- Also too common is the fear to allow mistakes, forgetting very often the number of failures it took them to bring the business to the high level of success they placed it.
- The lack of trust is another classic: Yes, autonomy and co-leadership have to be earned (through results). But such leaders frequently forget that it is their duty to enable and develop their team members to be able to succeed in co-running leadership and taking successful initiatives: Leaders have the followers they deserve! (and followers when they lack courage to challenge and collude with the autocratic boss also have the leader they deserve!)
The summary of all this is that such “die hard” lonely leaders have an anxiety about “loosing it” coming from a misconception between the fantastically powerful and developmental “Leadership as a process” and their responsibility of manager. Using the human body analogy, all the parts of the body are working together in a harmonious leadership process. However each organ is still fully responsible for their part of the business and one of the brain’s task is to coordinate the various signals it receives and decide which one will have the priority. Leadership as a process is not anarchy (absence of leadership) but polyarchy (leadership in the hands of all, united behind a shared Purpose). Lt. General Van Riper’s “in command but out of control” says nothing different.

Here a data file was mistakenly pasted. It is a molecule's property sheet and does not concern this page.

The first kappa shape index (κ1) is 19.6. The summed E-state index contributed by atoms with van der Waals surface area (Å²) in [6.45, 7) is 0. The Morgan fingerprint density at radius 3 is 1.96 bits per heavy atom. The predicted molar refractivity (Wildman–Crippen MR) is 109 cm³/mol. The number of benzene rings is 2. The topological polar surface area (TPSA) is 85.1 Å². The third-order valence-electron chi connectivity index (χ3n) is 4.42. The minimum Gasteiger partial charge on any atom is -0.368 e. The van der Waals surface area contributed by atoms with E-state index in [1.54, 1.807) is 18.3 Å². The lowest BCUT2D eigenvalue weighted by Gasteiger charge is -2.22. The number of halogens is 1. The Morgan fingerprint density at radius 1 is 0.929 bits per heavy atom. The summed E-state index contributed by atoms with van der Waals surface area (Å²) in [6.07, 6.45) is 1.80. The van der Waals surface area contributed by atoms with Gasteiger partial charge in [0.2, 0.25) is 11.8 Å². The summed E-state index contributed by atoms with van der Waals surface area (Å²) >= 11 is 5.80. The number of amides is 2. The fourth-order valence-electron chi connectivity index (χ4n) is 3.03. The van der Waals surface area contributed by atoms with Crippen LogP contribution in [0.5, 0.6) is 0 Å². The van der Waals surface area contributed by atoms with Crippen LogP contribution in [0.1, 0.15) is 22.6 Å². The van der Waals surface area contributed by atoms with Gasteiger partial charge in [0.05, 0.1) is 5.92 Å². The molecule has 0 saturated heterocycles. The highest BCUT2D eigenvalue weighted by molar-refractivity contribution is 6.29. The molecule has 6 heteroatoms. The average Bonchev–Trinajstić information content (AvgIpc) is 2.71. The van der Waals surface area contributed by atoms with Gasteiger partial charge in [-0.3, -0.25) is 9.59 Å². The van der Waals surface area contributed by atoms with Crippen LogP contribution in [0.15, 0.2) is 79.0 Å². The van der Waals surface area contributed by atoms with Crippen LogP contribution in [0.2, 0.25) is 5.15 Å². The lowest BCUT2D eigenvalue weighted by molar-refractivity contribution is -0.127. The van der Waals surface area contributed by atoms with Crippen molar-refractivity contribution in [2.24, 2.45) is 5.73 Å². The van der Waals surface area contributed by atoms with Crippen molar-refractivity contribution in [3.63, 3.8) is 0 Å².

How do “die hard leaders” more or less subtly proceed to keep leadership in their sole hands?